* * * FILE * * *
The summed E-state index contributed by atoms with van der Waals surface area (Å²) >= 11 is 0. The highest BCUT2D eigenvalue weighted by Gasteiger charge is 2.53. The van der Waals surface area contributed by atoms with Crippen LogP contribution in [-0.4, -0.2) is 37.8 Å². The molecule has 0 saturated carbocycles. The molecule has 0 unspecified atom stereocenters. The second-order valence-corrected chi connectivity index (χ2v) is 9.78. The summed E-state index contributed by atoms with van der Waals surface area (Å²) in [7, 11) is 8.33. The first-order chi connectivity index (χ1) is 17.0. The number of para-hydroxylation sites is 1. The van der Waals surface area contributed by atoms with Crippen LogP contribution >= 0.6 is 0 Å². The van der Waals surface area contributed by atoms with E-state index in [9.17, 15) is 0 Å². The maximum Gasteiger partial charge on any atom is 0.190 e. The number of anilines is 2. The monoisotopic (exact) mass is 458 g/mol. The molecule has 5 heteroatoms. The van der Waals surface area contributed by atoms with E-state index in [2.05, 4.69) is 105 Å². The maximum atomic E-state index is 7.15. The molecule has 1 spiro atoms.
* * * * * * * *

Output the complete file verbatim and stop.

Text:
The summed E-state index contributed by atoms with van der Waals surface area (Å²) >= 11 is 0. The highest BCUT2D eigenvalue weighted by Gasteiger charge is 2.53. The van der Waals surface area contributed by atoms with Crippen LogP contribution in [-0.4, -0.2) is 37.8 Å². The molecule has 0 saturated carbocycles. The molecule has 0 unspecified atom stereocenters. The second-order valence-corrected chi connectivity index (χ2v) is 9.78. The summed E-state index contributed by atoms with van der Waals surface area (Å²) in [7, 11) is 8.33. The first-order chi connectivity index (χ1) is 17.0. The number of para-hydroxylation sites is 1. The van der Waals surface area contributed by atoms with Crippen LogP contribution >= 0.6 is 0 Å². The van der Waals surface area contributed by atoms with E-state index in [9.17, 15) is 0 Å². The maximum Gasteiger partial charge on any atom is 0.190 e. The number of anilines is 2. The monoisotopic (exact) mass is 458 g/mol. The molecule has 5 heteroatoms. The van der Waals surface area contributed by atoms with E-state index in [2.05, 4.69) is 105 Å². The maximum atomic E-state index is 7.15. The molecule has 1 spiro atoms.